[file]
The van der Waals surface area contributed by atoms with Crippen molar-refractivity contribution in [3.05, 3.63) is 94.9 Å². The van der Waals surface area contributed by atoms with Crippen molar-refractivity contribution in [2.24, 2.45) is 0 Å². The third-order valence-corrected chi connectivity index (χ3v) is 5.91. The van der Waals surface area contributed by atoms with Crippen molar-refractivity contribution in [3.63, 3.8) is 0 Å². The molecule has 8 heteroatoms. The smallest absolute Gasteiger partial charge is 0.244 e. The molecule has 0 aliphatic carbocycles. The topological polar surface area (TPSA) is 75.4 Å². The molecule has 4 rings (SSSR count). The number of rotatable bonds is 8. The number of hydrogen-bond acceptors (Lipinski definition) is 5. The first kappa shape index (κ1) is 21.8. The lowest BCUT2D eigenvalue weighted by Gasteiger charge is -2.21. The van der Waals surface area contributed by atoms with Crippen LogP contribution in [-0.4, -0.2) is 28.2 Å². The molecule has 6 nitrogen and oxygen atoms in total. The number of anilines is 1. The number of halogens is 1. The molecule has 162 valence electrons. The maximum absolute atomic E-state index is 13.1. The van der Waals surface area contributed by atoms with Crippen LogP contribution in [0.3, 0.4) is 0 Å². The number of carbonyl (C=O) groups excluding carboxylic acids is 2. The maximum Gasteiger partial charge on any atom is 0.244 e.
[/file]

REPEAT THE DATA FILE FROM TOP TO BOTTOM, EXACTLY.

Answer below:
The van der Waals surface area contributed by atoms with Crippen molar-refractivity contribution in [3.05, 3.63) is 94.9 Å². The van der Waals surface area contributed by atoms with Crippen molar-refractivity contribution in [2.24, 2.45) is 0 Å². The third-order valence-corrected chi connectivity index (χ3v) is 5.91. The van der Waals surface area contributed by atoms with Crippen molar-refractivity contribution in [3.63, 3.8) is 0 Å². The molecule has 8 heteroatoms. The smallest absolute Gasteiger partial charge is 0.244 e. The molecule has 0 aliphatic carbocycles. The topological polar surface area (TPSA) is 75.4 Å². The molecule has 4 rings (SSSR count). The number of rotatable bonds is 8. The number of hydrogen-bond acceptors (Lipinski definition) is 5. The first kappa shape index (κ1) is 21.8. The lowest BCUT2D eigenvalue weighted by Gasteiger charge is -2.21. The van der Waals surface area contributed by atoms with Crippen LogP contribution in [-0.4, -0.2) is 28.2 Å². The molecule has 6 nitrogen and oxygen atoms in total. The number of anilines is 1. The number of halogens is 1. The molecule has 162 valence electrons. The maximum absolute atomic E-state index is 13.1. The van der Waals surface area contributed by atoms with Crippen LogP contribution in [0.3, 0.4) is 0 Å². The number of carbonyl (C=O) groups excluding carboxylic acids is 2. The maximum Gasteiger partial charge on any atom is 0.244 e.